The Los Angeles Times and New York Times lead with the University of California's disclosure that as a result of Proposition 209's mandate to abandon affirmative action in admissions, the new freshman classes at its two most selective schools, Berkeley and UCLA, will have far fewer minority students than in the recent past. The Washington Post goes with the Supreme Court's decision allowing states to ban the courtroom use of polygraph results. USA Today leads with news that might be heartening for many users of the now withdrawn diet concoction Redux: a new study suggests that short-term use of the drug is not associated with an increase in heart valve problems. But the paper goes on to note that the study was sponsored by Redux's manufacturer and does not in any case address the consequences of long-term use.
The University of California admissions situation is relayed most frantically at the LAT, which states that "the number of African Americans accepted by UC Berkeley has plunged 66% and the number admitted to UCLA dropped 43%," without stating most of the raw numbers behind the percentages. (A common journalistic mistake/trick.) The WP does use the raw numbers when reporting on Berkeley, but unaccountably goes back to emphasizing percentages when discussing UCLA. The NYT also shies away from the actual numbers of students involved, but at least emphasizes the before-and-after-209 minority percentages of the total admitted pool, an illuminating datum. Both the LAT and NYT report that the minority drop occurred despite the university's decision to give extra consideration to poor applicants, thus proving that in California at least, class isn't race.
One university official is quoted by the LAT as seeing in the shift the message that California's secondary schools must improve, while the paper has Prop. 209 architect Ward Connerly saying it means some of the burden for admissions must be put back on black and Latino families and the students themselves. A more striking Connerly quote somehow doesn't make the cut at either Times, but is in the WP and USAT: "These numbers will finally and conclusively put to rest the lie that we've heard for so long from these campuses that race is only one factor in how they choose students..It's the decisive factor." (The WP should have, by the way, changed the present tense in that last sentence to the past, which was clearly Connerly's meaning. USAT gets this right.)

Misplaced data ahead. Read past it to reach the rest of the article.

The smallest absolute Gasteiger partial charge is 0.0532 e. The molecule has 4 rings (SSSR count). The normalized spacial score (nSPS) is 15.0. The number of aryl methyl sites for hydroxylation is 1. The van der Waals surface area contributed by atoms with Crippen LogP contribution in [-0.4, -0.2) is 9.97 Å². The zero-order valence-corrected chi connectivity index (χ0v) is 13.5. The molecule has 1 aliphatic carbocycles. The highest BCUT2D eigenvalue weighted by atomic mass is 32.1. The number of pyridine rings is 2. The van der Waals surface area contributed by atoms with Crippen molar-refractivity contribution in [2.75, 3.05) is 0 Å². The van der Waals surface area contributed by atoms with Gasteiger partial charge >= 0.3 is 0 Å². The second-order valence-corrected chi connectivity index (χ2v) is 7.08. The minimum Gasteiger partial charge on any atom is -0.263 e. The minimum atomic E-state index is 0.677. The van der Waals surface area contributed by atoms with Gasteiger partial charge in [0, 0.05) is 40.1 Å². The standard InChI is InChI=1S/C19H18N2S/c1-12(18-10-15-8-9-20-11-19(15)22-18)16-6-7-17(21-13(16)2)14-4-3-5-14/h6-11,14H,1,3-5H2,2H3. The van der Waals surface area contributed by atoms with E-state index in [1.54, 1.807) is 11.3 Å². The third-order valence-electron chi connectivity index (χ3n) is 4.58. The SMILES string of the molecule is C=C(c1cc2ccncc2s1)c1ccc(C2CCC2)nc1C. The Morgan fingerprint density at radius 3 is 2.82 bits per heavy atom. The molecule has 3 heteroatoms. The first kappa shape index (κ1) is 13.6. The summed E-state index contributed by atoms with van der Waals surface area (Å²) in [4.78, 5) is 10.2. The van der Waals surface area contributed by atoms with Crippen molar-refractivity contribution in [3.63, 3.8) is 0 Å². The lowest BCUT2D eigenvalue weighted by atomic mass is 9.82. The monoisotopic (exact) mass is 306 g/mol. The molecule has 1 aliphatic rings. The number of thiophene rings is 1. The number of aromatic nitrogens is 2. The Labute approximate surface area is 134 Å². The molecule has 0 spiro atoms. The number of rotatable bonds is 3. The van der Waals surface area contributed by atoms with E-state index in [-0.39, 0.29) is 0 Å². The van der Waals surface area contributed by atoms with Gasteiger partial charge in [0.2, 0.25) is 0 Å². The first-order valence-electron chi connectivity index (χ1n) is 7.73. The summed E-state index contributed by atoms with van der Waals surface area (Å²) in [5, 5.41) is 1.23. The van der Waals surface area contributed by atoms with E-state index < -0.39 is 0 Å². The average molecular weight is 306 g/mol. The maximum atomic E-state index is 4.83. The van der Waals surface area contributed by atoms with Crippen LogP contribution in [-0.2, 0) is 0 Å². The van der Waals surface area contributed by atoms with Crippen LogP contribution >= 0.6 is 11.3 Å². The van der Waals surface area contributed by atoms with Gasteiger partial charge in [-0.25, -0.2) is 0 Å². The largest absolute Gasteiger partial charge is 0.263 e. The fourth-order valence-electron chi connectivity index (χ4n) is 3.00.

Some questions: Why does the NYT headline only mention the drop in black admissions and relegate the drop for Hispanics to the subhead? Why don't any of the stories mention the graduation rates for blacks and Hispanics at the two schools under the old regime?
The Wall Street Journal spills a lot of ink on tobacco, with pieces about trial lawyers' pursuit of anti-tobacco cases, the attempt by the anti-asbestos lobby to tap into any settlement deal, and the political spin on the pending Senate bill. The "Capitol Journal" column paints a picture of a bill in "deep peril," and of a sharply divided Senate besieged by an "enraged" tobacco industry. In the end, says the paper, it may fall to one man to bring order out of this chaos--Bill Clinton.
Both the LAT and NYT go front-page with the news that an eleven-year-old girl, Emily Rosa, did research for a science fair two years ago as a fourth-grader that is being published today in the prestigious Journal of the American Medical Association. Her project was a refreshingly simple experiment that showed "therapeutic touch" practitioners don't have a special ability to detect an energy field around human bodies. One question: why does the NYT say she showed that the healers detected a human hand they couldn't see at a rate "no better than chance" would have predicted, when her results show they scored only 44 percent, which is 6 percent worse?